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Replacing table saw with Straight Line Rip8/2
We currently process solid lumber by straightening one edge on a jointer and then ripping it with a bandsaw. Sometimes we use a table saw for the ripping.
Would like to add a straightline rip saw but space is getting tight. I know we could replace the bandsaw easily with the SLR but how about the tablesaw? The table saw is used for lots of random sizing for parts that are sometimes ten inches long.
How successful would we be doing the random ripping on a straightline rip saw? Accuracy in dimension matters and the boards will vary in thickness.
Do we still need to keep a regular table saw in the loop for this?
It depends on what type of work you do but i would say that only you can make that decision for your shop...without knowing more info.
First, if you are using you table saw for crosscuts, then no, it will not replace your table saw.
Second, I never rip anything less then 15" in length. The fence isn't long enough to feed the piece in before the saw grabs lumber.
We are ripping random widths all the time very accurately and quickly.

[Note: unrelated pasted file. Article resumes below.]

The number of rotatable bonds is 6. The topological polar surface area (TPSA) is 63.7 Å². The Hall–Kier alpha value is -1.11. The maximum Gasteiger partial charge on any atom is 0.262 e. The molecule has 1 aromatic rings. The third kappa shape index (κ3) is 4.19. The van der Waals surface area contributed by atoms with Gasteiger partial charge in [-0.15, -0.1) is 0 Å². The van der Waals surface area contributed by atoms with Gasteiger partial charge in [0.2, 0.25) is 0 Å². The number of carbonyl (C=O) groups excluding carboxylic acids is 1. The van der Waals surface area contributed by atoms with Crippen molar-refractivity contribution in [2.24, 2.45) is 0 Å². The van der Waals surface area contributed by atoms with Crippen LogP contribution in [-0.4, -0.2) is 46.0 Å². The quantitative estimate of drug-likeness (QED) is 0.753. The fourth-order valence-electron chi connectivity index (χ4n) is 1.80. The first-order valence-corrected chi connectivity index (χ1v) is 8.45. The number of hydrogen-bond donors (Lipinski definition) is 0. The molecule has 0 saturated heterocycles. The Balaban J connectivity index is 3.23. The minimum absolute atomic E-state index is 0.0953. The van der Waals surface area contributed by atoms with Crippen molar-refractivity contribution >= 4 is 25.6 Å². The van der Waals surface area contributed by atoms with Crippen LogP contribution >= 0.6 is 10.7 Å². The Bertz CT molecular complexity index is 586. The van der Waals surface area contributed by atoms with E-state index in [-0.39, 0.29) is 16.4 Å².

As for various thickness' you will have to adjust the hold downs if you are going from 4/4 to 5/4 for instance. If you're talking about going between 7/8" and 15/16" as long as your hold downs are set for the 7/8" you would be ok.
As many others have said before, the time savings as well as a better quality edge that you'll be able to glue up off of by switching over to SLR, you will wish you'd switched over much sooner.
There is one more thing I should have added to my response .
The SLR will only replace a table saw if you are ripping your lumber before it's been planed and sanded.
Residual oil from the chain lubrication system will transfer onto the faces of your rips. Not a big deal when planing afterwards, but not for finished thicknesses parts.
You will though never use the jointer again to establish a straight edge.
In a small shop - 1-5 people, the table saw can be a central part of the operation, used for many types of cuts beyond basic ripping and crosscutting of solids and panels.
The larger shops refer to the table saw as a 'variety saw' and they are often off in an area where they are rarely used, or jigged for some specialty use.
One type of operation and then another are replaced with more specialized and efficient equipment as a shop grows.
In my experience; first a table saw, then a good radial arm saw, then a panel saw added, then a SLR. Beam saws, etc will follow.